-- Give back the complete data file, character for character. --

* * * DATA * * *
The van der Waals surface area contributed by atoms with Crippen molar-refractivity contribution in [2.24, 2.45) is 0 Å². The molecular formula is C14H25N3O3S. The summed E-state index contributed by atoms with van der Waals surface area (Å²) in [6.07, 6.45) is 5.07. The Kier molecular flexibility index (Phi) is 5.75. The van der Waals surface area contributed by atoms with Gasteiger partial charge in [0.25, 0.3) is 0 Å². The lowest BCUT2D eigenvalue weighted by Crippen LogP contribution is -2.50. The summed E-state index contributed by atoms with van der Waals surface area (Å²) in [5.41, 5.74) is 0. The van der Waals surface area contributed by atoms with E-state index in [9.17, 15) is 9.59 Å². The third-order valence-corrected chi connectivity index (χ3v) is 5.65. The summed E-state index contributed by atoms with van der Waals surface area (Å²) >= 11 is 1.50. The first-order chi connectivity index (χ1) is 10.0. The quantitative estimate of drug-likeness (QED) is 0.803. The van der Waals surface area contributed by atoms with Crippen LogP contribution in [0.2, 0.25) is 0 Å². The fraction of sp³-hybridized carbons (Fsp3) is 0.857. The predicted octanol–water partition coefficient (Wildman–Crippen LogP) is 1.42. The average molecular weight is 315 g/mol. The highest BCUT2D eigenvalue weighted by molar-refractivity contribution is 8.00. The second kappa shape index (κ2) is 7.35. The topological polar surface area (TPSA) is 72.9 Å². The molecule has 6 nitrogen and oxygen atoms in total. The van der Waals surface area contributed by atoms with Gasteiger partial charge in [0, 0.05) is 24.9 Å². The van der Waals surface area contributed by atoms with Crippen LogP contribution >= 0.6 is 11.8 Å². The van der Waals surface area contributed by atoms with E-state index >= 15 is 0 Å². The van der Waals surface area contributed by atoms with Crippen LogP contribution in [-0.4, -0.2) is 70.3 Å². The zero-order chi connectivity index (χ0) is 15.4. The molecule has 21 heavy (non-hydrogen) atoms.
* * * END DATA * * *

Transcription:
The van der Waals surface area contributed by atoms with Crippen molar-refractivity contribution in [2.24, 2.45) is 0 Å². The molecular formula is C14H25N3O3S. The summed E-state index contributed by atoms with van der Waals surface area (Å²) in [6.07, 6.45) is 5.07. The Kier molecular flexibility index (Phi) is 5.75. The van der Waals surface area contributed by atoms with Gasteiger partial charge in [0.25, 0.3) is 0 Å². The lowest BCUT2D eigenvalue weighted by Crippen LogP contribution is -2.50. The summed E-state index contributed by atoms with van der Waals surface area (Å²) in [5.41, 5.74) is 0. The van der Waals surface area contributed by atoms with E-state index in [9.17, 15) is 9.59 Å². The third-order valence-corrected chi connectivity index (χ3v) is 5.65. The summed E-state index contributed by atoms with van der Waals surface area (Å²) >= 11 is 1.50. The first-order chi connectivity index (χ1) is 10.0. The quantitative estimate of drug-likeness (QED) is 0.803. The van der Waals surface area contributed by atoms with Crippen LogP contribution in [0.2, 0.25) is 0 Å². The fraction of sp³-hybridized carbons (Fsp3) is 0.857. The predicted octanol–water partition coefficient (Wildman–Crippen LogP) is 1.42. The average molecular weight is 315 g/mol. The highest BCUT2D eigenvalue weighted by molar-refractivity contribution is 8.00. The second kappa shape index (κ2) is 7.35. The topological polar surface area (TPSA) is 72.9 Å². The molecule has 6 nitrogen and oxygen atoms in total. The van der Waals surface area contributed by atoms with Gasteiger partial charge in [0, 0.05) is 24.9 Å². The van der Waals surface area contributed by atoms with Crippen LogP contribution >= 0.6 is 11.8 Å². The van der Waals surface area contributed by atoms with E-state index >= 15 is 0 Å². The van der Waals surface area contributed by atoms with Crippen LogP contribution in [-0.4, -0.2) is 70.3 Å². The zero-order chi connectivity index (χ0) is 15.4. The molecule has 21 heavy (non-hydrogen) atoms.